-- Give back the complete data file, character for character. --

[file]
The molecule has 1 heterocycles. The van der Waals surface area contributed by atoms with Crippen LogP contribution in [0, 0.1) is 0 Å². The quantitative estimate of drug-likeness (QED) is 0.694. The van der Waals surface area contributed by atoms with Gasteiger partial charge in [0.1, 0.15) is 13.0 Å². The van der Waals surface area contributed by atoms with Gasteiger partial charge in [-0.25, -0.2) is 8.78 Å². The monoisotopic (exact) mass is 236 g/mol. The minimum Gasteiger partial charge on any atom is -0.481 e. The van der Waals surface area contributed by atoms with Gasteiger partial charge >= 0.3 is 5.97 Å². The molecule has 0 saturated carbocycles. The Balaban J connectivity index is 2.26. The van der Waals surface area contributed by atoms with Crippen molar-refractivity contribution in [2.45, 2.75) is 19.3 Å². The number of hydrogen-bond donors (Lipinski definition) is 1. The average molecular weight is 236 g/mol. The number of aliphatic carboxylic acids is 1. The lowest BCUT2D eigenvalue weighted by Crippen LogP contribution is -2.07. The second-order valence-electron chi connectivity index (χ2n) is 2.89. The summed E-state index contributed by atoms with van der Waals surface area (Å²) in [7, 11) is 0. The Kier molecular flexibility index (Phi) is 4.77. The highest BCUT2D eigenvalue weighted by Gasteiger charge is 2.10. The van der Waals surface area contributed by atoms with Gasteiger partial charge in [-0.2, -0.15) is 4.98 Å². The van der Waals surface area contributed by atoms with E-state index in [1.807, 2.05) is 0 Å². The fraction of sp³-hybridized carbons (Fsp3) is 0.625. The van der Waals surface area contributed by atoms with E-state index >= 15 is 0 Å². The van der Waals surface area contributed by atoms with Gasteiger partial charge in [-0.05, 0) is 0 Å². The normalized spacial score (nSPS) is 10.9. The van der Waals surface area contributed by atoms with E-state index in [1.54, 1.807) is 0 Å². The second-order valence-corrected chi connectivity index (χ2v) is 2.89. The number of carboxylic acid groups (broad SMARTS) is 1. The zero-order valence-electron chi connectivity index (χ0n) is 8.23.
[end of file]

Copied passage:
The molecule has 1 heterocycles. The van der Waals surface area contributed by atoms with Crippen LogP contribution in [0, 0.1) is 0 Å². The quantitative estimate of drug-likeness (QED) is 0.694. The van der Waals surface area contributed by atoms with Gasteiger partial charge in [0.1, 0.15) is 13.0 Å². The van der Waals surface area contributed by atoms with Gasteiger partial charge in [-0.25, -0.2) is 8.78 Å². The monoisotopic (exact) mass is 236 g/mol. The minimum Gasteiger partial charge on any atom is -0.481 e. The van der Waals surface area contributed by atoms with Gasteiger partial charge >= 0.3 is 5.97 Å². The molecule has 0 saturated carbocycles. The Balaban J connectivity index is 2.26. The van der Waals surface area contributed by atoms with Crippen molar-refractivity contribution in [2.45, 2.75) is 19.3 Å². The number of hydrogen-bond donors (Lipinski definition) is 1. The average molecular weight is 236 g/mol. The number of aliphatic carboxylic acids is 1. The lowest BCUT2D eigenvalue weighted by Crippen LogP contribution is -2.07. The second-order valence-electron chi connectivity index (χ2n) is 2.89. The summed E-state index contributed by atoms with van der Waals surface area (Å²) in [7, 11) is 0. The Kier molecular flexibility index (Phi) is 4.77. The highest BCUT2D eigenvalue weighted by Gasteiger charge is 2.10. The van der Waals surface area contributed by atoms with Gasteiger partial charge in [-0.2, -0.15) is 4.98 Å². The van der Waals surface area contributed by atoms with E-state index in [1.807, 2.05) is 0 Å². The fraction of sp³-hybridized carbons (Fsp3) is 0.625. The van der Waals surface area contributed by atoms with E-state index >= 15 is 0 Å². The van der Waals surface area contributed by atoms with Gasteiger partial charge in [-0.05, 0) is 0 Å². The normalized spacial score (nSPS) is 10.9. The van der Waals surface area contributed by atoms with E-state index in [1.54, 1.807) is 0 Å². The second-order valence-corrected chi connectivity index (χ2v) is 2.89. The number of carboxylic acid groups (broad SMARTS) is 1. The zero-order valence-electron chi connectivity index (χ0n) is 8.23.